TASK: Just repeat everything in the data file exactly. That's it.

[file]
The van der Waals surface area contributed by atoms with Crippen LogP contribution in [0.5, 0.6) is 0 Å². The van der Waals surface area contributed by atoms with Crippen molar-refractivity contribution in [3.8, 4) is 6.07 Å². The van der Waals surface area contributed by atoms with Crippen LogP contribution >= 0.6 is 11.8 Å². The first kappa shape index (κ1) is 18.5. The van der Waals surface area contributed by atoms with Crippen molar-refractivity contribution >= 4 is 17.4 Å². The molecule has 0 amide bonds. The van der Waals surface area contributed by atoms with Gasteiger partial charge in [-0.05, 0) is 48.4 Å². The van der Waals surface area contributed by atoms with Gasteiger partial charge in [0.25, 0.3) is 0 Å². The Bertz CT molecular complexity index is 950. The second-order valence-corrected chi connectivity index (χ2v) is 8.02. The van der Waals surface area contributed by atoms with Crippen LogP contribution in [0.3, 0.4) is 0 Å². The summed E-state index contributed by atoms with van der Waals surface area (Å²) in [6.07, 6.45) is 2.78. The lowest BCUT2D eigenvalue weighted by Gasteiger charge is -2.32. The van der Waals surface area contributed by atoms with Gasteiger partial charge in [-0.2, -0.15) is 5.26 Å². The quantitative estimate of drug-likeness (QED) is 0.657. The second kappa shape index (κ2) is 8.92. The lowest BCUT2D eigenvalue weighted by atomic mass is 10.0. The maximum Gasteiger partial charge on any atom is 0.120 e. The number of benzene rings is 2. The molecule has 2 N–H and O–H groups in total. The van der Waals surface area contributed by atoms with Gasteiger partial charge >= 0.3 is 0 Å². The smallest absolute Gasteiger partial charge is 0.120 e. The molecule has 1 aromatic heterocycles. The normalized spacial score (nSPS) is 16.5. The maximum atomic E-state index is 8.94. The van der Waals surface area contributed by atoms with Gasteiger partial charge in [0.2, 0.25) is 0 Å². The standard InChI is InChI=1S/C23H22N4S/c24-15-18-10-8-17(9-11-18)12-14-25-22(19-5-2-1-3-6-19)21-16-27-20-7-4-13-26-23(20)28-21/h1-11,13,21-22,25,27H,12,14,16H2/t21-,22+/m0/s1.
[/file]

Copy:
The van der Waals surface area contributed by atoms with Crippen LogP contribution in [0.5, 0.6) is 0 Å². The van der Waals surface area contributed by atoms with Crippen molar-refractivity contribution in [3.8, 4) is 6.07 Å². The van der Waals surface area contributed by atoms with Crippen LogP contribution >= 0.6 is 11.8 Å². The first kappa shape index (κ1) is 18.5. The van der Waals surface area contributed by atoms with Crippen molar-refractivity contribution >= 4 is 17.4 Å². The molecule has 0 amide bonds. The van der Waals surface area contributed by atoms with Gasteiger partial charge in [-0.05, 0) is 48.4 Å². The van der Waals surface area contributed by atoms with Gasteiger partial charge in [0.25, 0.3) is 0 Å². The Bertz CT molecular complexity index is 950. The second-order valence-corrected chi connectivity index (χ2v) is 8.02. The van der Waals surface area contributed by atoms with Crippen LogP contribution in [0.3, 0.4) is 0 Å². The summed E-state index contributed by atoms with van der Waals surface area (Å²) in [6.07, 6.45) is 2.78. The lowest BCUT2D eigenvalue weighted by Gasteiger charge is -2.32. The van der Waals surface area contributed by atoms with Gasteiger partial charge in [-0.2, -0.15) is 5.26 Å². The quantitative estimate of drug-likeness (QED) is 0.657. The second kappa shape index (κ2) is 8.92. The lowest BCUT2D eigenvalue weighted by atomic mass is 10.0. The maximum Gasteiger partial charge on any atom is 0.120 e. The number of benzene rings is 2. The molecule has 2 N–H and O–H groups in total. The van der Waals surface area contributed by atoms with Gasteiger partial charge >= 0.3 is 0 Å². The smallest absolute Gasteiger partial charge is 0.120 e. The molecule has 1 aromatic heterocycles. The normalized spacial score (nSPS) is 16.5. The maximum atomic E-state index is 8.94. The van der Waals surface area contributed by atoms with Gasteiger partial charge in [0.2, 0.25) is 0 Å². The standard InChI is InChI=1S/C23H22N4S/c24-15-18-10-8-17(9-11-18)12-14-25-22(19-5-2-1-3-6-19)21-16-27-20-7-4-13-26-23(20)28-21/h1-11,13,21-22,25,27H,12,14,16H2/t21-,22+/m0/s1.